(名詞) 回程效應：認為回程所花的時間比最初的行程短的錯覺 (即使去程和回程的距離及所花的時間完全一樣)。
What causes this so-called "return trip effect"? You might guess that it has something to do with knowing the route — on the way back, you see landmarks that help you better gauge when you're close to your destination. Well, you'd be wrong! According to this study, the return trip effect (which makes the return trip seem 17-22% shorter on average!) is seen even when people take different routes on the outward and return trips.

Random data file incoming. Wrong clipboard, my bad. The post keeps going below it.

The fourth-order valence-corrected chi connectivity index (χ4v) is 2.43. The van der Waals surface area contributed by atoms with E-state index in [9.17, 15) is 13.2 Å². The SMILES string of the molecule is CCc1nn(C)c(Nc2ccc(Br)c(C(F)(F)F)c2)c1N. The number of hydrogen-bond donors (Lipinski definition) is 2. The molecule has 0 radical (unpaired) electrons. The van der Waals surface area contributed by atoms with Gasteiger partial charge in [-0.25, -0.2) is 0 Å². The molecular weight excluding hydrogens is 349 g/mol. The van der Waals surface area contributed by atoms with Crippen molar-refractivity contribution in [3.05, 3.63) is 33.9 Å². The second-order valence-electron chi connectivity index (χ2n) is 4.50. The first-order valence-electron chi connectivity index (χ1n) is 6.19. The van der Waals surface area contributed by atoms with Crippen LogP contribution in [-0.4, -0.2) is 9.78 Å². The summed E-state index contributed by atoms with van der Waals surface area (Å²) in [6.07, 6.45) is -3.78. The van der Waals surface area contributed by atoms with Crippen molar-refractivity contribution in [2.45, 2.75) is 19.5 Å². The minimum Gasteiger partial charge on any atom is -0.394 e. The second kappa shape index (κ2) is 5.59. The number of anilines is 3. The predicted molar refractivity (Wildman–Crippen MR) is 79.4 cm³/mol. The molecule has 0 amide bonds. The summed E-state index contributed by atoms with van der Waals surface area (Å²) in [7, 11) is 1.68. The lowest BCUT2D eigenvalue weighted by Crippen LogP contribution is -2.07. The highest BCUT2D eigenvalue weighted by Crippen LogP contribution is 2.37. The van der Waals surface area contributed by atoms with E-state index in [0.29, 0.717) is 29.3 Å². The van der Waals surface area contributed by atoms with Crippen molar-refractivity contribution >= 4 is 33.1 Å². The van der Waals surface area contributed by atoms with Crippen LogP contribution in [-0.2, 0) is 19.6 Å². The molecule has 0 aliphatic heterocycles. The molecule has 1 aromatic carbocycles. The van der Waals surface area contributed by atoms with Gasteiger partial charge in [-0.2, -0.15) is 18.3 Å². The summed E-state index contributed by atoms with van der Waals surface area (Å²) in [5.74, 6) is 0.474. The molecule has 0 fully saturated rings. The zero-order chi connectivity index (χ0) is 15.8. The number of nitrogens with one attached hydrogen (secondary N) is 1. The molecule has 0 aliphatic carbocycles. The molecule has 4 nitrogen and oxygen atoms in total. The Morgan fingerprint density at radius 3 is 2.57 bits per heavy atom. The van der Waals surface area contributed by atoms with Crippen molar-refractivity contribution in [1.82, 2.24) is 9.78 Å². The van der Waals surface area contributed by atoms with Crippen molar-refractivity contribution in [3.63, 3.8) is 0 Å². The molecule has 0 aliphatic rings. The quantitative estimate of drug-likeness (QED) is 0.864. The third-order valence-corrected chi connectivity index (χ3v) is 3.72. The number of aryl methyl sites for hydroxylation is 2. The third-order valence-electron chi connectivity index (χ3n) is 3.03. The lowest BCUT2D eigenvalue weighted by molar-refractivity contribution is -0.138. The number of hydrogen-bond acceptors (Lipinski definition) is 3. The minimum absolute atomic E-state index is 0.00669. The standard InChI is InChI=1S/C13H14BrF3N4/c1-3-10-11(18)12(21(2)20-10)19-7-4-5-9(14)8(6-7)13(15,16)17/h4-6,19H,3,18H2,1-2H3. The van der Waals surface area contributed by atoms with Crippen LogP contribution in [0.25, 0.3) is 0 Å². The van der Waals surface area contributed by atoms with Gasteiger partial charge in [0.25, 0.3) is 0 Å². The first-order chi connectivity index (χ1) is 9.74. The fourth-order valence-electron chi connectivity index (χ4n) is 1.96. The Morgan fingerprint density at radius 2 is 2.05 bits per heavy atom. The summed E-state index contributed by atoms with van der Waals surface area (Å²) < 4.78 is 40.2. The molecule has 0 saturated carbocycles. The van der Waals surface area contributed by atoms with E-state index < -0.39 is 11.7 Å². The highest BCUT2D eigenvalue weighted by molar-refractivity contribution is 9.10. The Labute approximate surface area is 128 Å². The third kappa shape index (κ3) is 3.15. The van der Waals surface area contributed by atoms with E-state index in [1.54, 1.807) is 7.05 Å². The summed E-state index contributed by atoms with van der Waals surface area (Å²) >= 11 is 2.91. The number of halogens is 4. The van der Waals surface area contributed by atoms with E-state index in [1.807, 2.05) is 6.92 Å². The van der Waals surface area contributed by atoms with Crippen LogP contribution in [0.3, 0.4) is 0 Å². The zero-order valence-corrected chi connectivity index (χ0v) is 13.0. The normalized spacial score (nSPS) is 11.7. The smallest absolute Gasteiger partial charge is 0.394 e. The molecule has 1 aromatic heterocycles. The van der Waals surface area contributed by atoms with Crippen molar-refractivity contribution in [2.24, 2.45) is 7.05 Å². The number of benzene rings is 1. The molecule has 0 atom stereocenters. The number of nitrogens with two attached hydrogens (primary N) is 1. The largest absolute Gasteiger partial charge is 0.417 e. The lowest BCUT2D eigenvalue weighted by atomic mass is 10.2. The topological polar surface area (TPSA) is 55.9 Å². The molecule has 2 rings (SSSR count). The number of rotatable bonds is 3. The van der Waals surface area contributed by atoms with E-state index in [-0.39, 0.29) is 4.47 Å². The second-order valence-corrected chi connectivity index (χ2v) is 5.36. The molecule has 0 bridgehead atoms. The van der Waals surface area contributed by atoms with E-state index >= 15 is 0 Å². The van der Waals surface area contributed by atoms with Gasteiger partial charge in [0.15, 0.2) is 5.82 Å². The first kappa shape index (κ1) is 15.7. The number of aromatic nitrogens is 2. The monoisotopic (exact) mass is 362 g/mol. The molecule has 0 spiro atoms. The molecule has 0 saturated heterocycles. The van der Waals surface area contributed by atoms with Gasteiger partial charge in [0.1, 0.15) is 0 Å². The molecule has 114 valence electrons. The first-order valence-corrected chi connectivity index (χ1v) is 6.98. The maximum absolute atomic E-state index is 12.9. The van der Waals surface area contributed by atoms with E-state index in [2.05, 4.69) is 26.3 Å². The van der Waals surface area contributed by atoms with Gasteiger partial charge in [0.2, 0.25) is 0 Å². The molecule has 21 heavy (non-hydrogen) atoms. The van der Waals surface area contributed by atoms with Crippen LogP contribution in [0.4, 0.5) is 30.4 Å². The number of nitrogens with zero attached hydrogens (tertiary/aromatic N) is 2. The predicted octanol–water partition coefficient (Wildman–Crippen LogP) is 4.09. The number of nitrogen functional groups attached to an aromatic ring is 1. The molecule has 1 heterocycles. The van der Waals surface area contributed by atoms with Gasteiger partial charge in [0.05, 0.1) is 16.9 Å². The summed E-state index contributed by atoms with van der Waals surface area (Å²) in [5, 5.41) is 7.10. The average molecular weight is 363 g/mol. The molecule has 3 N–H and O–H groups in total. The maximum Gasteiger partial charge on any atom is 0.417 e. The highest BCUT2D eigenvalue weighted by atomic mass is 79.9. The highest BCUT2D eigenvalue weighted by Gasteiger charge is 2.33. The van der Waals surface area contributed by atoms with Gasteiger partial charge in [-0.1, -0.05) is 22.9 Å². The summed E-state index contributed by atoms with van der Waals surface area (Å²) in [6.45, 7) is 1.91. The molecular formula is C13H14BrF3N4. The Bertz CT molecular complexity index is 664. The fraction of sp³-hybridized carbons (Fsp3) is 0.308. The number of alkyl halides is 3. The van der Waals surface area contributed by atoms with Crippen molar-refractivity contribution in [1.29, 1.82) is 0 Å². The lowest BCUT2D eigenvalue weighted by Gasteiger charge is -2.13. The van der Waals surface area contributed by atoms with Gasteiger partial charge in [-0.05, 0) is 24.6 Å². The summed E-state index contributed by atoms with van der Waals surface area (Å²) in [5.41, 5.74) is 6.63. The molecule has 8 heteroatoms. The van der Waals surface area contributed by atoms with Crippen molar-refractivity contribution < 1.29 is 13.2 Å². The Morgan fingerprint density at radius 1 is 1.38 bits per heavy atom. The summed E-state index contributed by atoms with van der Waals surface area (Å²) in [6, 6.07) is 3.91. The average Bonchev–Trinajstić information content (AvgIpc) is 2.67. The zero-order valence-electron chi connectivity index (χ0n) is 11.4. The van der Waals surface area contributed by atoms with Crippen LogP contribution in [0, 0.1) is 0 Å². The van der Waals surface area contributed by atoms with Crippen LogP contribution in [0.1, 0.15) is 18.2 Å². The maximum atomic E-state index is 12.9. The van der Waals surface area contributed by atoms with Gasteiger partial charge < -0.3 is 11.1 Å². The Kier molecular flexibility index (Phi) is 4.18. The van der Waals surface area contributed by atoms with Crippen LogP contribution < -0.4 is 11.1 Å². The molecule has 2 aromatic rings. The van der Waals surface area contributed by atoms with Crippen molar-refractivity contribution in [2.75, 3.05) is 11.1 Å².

—"Flashback Friday: Why the return trip always seems shorter," Discover, July 4, 2014
In past years, researchers have suggested that it has to do with the way our bodies experience and measure time as it passes, or the way we remember the trips we take after the fact, or perhaps a bit of both. On Wednesday, a team in Japan released a new report in the journal PLOS ONE detailing the latest effort to solve the mystery. This group's take? That the return trip effect is created by travelers' memories of their journeys — and those memories alone.
—Eryn Brown, "The trip back home often seems to go by faster — but why?," Los Angeles Times, June 10, 2015